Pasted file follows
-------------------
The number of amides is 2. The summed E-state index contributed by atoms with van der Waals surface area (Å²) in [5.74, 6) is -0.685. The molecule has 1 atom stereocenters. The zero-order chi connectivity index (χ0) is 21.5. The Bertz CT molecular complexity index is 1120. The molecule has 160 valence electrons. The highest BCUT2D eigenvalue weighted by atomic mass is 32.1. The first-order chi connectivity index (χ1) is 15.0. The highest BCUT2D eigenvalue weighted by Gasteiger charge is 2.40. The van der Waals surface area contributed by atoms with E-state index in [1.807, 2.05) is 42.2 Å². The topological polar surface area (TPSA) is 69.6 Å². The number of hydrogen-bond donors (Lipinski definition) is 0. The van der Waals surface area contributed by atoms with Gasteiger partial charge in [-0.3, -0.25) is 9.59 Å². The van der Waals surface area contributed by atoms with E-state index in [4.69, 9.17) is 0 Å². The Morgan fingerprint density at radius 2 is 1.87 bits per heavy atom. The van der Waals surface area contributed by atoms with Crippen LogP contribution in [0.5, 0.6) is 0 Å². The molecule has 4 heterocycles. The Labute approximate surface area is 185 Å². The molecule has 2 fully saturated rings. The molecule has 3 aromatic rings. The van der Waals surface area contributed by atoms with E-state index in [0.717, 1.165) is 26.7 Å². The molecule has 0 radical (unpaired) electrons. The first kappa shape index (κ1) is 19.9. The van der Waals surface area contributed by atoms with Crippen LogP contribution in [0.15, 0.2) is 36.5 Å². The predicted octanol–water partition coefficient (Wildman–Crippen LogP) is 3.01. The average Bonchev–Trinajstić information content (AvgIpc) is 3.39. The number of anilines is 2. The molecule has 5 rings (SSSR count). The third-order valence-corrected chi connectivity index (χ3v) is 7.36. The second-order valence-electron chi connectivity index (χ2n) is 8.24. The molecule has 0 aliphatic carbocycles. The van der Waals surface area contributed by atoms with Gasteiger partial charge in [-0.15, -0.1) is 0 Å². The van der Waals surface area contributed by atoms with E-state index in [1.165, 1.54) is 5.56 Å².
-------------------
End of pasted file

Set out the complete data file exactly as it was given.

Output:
The number of amides is 2. The summed E-state index contributed by atoms with van der Waals surface area (Å²) in [5.74, 6) is -0.685. The molecule has 1 atom stereocenters. The zero-order chi connectivity index (χ0) is 21.5. The Bertz CT molecular complexity index is 1120. The molecule has 160 valence electrons. The highest BCUT2D eigenvalue weighted by atomic mass is 32.1. The first-order chi connectivity index (χ1) is 15.0. The highest BCUT2D eigenvalue weighted by Gasteiger charge is 2.40. The van der Waals surface area contributed by atoms with E-state index in [1.807, 2.05) is 42.2 Å². The topological polar surface area (TPSA) is 69.6 Å². The number of hydrogen-bond donors (Lipinski definition) is 0. The van der Waals surface area contributed by atoms with Gasteiger partial charge in [-0.3, -0.25) is 9.59 Å². The van der Waals surface area contributed by atoms with E-state index in [4.69, 9.17) is 0 Å². The Morgan fingerprint density at radius 2 is 1.87 bits per heavy atom. The van der Waals surface area contributed by atoms with Crippen LogP contribution in [0.5, 0.6) is 0 Å². The molecule has 4 heterocycles. The Labute approximate surface area is 185 Å². The molecule has 2 fully saturated rings. The molecule has 3 aromatic rings. The van der Waals surface area contributed by atoms with E-state index in [0.717, 1.165) is 26.7 Å². The molecule has 0 radical (unpaired) electrons. The first kappa shape index (κ1) is 19.9. The van der Waals surface area contributed by atoms with Crippen LogP contribution in [0.15, 0.2) is 36.5 Å². The predicted octanol–water partition coefficient (Wildman–Crippen LogP) is 3.01. The average Bonchev–Trinajstić information content (AvgIpc) is 3.39. The number of anilines is 2. The molecule has 5 rings (SSSR count). The third-order valence-corrected chi connectivity index (χ3v) is 7.36. The second-order valence-electron chi connectivity index (χ2n) is 8.24. The molecule has 0 aliphatic carbocycles. The van der Waals surface area contributed by atoms with Gasteiger partial charge in [-0.15, -0.1) is 0 Å². The van der Waals surface area contributed by atoms with E-state index in [1.165, 1.54) is 5.56 Å².